How are water and climate change related? What are the effects on water from climate change? To see the devastating effects with explanations in pictures, click here.
Melting polar ice caps (AP Images)
According to this water report by the Environmental Protection Agency (EPA), “The future effects of climate change on water resources… will depend on trends in both climatic and non-climatic factors. Evaluating these impacts is challenging because water availability, quality and streamflow are sensitive to changes in temperature and precipitation. Other important factors include increased demand for water caused by population growth, changes in the economy, development of new technologies, changes in watershed characteristics and water management decisions.” While climate change is not the only contributing factor to the future availability, safety and security of the world’s water resources, it is a major component that many governments are beginning to think about today.
Climate change will affect how much and when it rains, which in turn affects vegetation and agriculture, including soil moisture. This also means increased floods and droughts, loss of wetlands from rising sea levels, and an upset in the delicate balance of salinity in the world’s oceans, which will affect the millions of creatures who live in and/or depend on the ocean (including humans!)
Here is some additional information to give you a better understanding of who is affected by water issues today and who will be the most affected in years to come. In 2007, the Comprehensive Assessment of Water Management in Agriculture  stated that 1.2 billion people, or (at that time) about one-fifth of the world’s population lives in areas where water is physically scarce, and another 1.6 billion people live in developing countries without the ability to take water from rivers, aquifers and other water sources. Since 2007, the world’s population has increased – and so has the number of people without access to clean, safe water. This number will keep rising as the negative impacts of climate change continue. The alternative is that we do something to mitigate climate change…and come up with better solutions to adapt to it.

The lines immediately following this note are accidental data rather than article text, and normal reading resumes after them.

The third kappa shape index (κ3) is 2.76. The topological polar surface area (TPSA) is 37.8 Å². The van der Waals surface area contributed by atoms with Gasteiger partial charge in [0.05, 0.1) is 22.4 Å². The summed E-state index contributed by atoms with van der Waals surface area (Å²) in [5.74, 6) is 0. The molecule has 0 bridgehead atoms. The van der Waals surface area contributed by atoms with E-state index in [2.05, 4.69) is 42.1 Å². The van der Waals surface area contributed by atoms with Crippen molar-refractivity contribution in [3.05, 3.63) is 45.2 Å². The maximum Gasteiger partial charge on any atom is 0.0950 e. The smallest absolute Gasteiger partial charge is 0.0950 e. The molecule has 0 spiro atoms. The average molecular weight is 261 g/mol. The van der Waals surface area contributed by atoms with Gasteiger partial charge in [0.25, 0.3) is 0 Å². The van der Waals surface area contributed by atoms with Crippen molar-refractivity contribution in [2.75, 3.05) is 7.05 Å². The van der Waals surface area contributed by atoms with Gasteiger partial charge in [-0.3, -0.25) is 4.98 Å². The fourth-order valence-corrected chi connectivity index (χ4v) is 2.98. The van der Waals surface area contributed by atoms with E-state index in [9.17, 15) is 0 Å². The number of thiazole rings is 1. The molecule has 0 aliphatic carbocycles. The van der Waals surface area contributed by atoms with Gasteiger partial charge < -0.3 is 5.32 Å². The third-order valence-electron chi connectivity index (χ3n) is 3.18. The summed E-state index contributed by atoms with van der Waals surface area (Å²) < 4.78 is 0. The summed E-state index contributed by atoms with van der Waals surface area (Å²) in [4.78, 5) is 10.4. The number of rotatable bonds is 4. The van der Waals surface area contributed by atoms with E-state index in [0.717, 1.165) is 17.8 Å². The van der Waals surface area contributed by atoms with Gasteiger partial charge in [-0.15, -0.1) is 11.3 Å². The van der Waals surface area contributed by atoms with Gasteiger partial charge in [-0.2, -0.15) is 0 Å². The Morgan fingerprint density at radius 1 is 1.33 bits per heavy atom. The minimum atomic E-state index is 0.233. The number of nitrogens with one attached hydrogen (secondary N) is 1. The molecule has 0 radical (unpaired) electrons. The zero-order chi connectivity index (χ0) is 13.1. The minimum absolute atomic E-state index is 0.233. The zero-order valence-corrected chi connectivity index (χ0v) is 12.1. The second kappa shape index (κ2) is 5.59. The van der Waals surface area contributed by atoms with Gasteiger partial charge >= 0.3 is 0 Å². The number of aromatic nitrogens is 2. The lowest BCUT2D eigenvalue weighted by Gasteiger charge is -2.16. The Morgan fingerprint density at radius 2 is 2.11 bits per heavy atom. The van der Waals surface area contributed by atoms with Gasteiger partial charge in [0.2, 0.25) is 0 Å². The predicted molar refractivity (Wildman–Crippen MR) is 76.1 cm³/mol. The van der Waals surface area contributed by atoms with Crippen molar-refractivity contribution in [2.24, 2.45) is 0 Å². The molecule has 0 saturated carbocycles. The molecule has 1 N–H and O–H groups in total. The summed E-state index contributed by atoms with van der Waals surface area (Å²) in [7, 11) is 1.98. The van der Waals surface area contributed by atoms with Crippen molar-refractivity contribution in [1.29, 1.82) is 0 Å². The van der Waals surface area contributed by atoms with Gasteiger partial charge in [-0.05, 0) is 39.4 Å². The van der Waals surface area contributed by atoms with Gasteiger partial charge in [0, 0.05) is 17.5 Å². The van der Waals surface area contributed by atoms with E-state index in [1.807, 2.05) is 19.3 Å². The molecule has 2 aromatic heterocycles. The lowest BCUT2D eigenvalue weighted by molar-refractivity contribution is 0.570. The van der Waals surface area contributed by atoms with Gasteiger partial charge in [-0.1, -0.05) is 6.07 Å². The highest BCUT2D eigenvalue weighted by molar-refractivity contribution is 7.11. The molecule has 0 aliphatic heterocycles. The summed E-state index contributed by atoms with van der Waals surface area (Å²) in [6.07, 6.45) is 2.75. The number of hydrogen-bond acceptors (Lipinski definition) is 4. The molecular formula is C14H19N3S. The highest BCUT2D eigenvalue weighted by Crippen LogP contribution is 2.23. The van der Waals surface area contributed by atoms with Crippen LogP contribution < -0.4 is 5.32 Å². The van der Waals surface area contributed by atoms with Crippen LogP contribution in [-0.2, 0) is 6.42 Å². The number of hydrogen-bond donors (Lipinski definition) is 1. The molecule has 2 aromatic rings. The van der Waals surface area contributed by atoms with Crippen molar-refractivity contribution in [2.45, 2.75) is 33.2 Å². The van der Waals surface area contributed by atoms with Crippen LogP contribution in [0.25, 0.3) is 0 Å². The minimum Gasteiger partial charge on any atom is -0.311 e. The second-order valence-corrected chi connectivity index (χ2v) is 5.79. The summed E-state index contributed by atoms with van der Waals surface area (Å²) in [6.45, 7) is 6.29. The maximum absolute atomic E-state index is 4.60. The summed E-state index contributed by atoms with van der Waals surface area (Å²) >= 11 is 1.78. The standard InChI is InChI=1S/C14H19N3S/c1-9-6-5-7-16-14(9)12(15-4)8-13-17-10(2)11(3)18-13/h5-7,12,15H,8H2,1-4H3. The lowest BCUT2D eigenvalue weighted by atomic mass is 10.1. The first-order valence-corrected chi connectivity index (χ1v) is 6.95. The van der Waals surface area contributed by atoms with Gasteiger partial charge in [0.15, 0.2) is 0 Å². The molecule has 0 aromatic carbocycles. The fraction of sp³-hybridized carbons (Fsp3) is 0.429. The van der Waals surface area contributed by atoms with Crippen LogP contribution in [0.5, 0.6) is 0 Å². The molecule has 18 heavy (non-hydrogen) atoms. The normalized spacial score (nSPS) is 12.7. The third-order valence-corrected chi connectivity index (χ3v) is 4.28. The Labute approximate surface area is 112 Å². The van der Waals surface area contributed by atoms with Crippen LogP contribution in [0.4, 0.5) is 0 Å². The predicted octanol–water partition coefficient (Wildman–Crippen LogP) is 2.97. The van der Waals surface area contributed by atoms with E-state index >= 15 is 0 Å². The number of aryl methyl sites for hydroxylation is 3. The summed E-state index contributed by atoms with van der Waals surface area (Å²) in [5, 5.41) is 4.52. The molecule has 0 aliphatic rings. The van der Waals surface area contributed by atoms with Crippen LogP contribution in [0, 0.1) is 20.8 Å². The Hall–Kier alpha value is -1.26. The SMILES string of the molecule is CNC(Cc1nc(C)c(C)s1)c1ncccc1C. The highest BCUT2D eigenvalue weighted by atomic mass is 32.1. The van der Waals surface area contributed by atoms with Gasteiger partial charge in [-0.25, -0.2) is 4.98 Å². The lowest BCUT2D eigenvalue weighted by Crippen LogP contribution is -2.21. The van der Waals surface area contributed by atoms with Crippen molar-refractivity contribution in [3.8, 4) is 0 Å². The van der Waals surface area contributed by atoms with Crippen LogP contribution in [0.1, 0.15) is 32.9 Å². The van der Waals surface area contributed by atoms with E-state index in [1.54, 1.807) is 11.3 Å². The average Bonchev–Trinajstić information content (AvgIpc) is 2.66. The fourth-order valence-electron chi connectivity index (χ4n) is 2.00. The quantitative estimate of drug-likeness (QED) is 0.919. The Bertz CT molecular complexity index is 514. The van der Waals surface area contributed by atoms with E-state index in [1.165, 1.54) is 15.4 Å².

For more information on the science of how climate change affects water (flooding, drought, increased evaporation, natural disasters, etc.), check out http://www.climate.org/topics/water.html.
For water-related climate-risk management, here are the World Bank’s informational pages on water supply, sanitation and hygiene, agricultural water management, environmental services, hydropower, and water resources management.
What resources do you use to get your water information?
 Click on the link to find summaries of “Water for Food, Water for Life: A Comprehensive Assessment of Water Availability” in English, Arabic, Russian, Spanish, and French.